A California appeals court has reversed a lower court's ruling that a jury should be allowed to decide whether Pacific Gas and Electric Co. is liable for punitive damages in the 2015 Butte wildfire that killed two people and destroyed 549 homes.
The ruling limits, but does not eliminate, damages the PG&E Corp. subsidiary may still have to pay. The company said in its May 3 Form 10-Q for the first quarter that it believed it would probably incur a loss of at least $1.1 billion in connection with the Butte fire, but the assumptions did not include punitive damages.
The September 2015 Butte fire burned 70,868 acres in two Northern California counties. The California Department of Forestry and Fire Protection concluded that the wildfire was caused when a pine tree contacted a utility electric line. The California Public Utilities Commission in April 2017 issued an $8 million fine to PG&E for failing to maintain its 12-kV overhead conductors safely and properly.
More than 2,050 plaintiffs sued PG&E and its vegetation management contractors, alleging that the contractors should have removed the tree. Their cases were consolidated in a master complaint in Sacramento Superior Court.
PG&E asked the court to conclude that the parties that filed the complaint had insufficient evidence to seek punitive damages before a jury. The trial court denied the company's request, and PG&E appealed the ruling.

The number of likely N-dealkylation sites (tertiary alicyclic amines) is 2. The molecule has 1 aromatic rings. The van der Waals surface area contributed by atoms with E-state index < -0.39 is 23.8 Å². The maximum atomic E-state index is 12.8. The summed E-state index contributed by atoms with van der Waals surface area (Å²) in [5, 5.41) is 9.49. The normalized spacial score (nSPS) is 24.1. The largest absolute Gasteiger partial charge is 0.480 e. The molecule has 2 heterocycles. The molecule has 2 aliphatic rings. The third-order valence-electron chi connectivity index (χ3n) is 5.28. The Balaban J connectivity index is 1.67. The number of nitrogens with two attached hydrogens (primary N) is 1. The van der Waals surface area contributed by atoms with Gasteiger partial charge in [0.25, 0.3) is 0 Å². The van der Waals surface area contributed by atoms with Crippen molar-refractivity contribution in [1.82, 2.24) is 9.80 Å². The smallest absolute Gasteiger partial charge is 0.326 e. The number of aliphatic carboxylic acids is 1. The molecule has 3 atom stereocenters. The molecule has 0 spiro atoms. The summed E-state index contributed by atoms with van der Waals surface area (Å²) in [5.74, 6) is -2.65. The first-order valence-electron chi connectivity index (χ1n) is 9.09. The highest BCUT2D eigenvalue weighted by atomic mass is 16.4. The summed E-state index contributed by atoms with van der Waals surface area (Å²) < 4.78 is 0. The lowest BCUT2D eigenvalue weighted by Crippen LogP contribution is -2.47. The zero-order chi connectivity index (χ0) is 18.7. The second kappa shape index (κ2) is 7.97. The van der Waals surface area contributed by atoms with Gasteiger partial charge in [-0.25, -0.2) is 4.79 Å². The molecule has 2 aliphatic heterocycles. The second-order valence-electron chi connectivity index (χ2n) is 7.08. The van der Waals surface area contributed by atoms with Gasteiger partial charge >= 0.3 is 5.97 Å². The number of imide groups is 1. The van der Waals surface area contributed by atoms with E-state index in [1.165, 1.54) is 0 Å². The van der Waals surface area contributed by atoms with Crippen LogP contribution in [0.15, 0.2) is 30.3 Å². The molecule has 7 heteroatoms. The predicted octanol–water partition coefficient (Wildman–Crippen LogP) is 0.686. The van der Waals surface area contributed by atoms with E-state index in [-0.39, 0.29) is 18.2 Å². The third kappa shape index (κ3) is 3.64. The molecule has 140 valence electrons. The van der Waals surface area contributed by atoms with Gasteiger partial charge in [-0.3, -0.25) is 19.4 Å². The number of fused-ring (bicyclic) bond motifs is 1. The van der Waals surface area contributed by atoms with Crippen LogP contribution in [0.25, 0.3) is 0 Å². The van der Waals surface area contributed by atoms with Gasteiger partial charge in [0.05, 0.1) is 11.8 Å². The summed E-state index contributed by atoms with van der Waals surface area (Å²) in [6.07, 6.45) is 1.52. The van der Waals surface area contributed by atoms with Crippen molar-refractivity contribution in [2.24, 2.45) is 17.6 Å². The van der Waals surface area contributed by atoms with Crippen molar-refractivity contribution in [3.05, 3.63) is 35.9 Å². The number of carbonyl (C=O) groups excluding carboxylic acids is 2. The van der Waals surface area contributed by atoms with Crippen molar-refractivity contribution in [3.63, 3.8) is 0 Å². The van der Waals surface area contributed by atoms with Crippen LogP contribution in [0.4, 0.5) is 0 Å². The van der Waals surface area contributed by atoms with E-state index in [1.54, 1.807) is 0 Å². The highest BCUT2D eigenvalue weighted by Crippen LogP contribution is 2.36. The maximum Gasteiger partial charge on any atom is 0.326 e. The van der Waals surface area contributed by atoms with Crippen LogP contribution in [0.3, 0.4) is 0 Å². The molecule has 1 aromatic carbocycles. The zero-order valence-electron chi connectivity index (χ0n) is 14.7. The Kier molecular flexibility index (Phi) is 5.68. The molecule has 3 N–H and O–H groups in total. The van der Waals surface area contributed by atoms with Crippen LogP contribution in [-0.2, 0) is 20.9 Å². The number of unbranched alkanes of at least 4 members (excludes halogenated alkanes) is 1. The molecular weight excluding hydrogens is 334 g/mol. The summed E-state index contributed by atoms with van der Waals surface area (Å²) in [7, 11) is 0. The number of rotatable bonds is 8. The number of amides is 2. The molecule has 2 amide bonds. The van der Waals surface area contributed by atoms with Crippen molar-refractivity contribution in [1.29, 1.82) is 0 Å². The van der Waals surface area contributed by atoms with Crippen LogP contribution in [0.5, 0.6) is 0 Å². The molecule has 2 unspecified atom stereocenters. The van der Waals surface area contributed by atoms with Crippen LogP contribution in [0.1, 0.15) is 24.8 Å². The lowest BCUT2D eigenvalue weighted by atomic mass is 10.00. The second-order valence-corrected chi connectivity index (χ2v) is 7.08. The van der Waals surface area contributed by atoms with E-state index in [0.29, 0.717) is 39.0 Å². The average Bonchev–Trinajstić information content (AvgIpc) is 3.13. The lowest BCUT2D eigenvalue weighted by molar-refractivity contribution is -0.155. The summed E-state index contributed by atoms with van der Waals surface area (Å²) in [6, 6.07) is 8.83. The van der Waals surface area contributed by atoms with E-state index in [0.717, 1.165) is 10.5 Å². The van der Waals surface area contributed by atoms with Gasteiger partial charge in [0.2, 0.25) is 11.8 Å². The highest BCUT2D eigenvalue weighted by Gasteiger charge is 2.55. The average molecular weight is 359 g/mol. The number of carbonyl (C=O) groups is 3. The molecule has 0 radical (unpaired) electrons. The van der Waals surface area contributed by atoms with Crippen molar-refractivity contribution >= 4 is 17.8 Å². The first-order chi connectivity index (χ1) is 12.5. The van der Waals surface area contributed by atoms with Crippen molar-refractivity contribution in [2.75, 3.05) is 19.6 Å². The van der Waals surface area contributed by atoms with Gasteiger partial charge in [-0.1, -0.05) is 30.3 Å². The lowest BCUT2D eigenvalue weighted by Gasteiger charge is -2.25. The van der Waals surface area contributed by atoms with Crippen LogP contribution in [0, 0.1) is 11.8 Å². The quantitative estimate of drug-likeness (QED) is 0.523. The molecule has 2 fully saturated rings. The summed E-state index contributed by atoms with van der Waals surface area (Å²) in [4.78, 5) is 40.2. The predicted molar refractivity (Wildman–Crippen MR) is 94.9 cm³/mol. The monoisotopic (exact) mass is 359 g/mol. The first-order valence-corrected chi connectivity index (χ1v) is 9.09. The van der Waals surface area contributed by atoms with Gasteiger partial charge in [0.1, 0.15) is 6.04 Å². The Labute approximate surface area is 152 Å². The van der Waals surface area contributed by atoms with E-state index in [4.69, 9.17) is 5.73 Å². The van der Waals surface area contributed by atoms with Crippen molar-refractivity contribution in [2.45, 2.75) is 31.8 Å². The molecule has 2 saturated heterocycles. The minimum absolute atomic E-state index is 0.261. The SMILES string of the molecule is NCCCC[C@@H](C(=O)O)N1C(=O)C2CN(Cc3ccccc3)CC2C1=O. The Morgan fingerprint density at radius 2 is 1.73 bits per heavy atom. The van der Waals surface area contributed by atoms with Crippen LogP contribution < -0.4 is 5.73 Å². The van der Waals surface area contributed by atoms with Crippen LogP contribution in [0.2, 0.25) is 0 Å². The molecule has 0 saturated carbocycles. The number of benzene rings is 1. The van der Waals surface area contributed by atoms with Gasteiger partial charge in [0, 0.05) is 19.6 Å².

On July 2, the Court of Appeal of the State of California 3rd Appellate District in Sacramento, Calif., ordered the lower court to vacate its decision and grant summary judgment in favor of PG&E and its contractors. The appellate court said the parties who sued did not have sufficient evidence to prove PG&E and its contractors had consciously disregarded the rights or safety of others and deliberately failed to take steps to eliminate the risk of harm. That evidence was needed in order for the trial court to consider an award for punitive damages, the appellate court said.
Plaintiffs argued that PG&E's risk management and wildfire mitigation efforts were lacking because of shortcomings in its use of spatial imaging, sampling and other inspection techniques and that its contracted employees were not properly trained.
The appellate court said PG&E presented evidence the company devotes substantial resources to prevent wildfire. PG&E estimates that about 55 million trees have the potential to come into contact with its power lines. PG&E's vegetation management operations encompass a variety of programs and initiatives, including routine annual patrols.
In the Butte fire case, the contractors removed trees next to the tree in question in January 2015 and performed an additional inspection and other work near the tree in April and July 2015 before the fire.
The company continues to face billions of dollars in exposure to wildfire liability and is seeking help from the state Legislature to limit some of that exposure.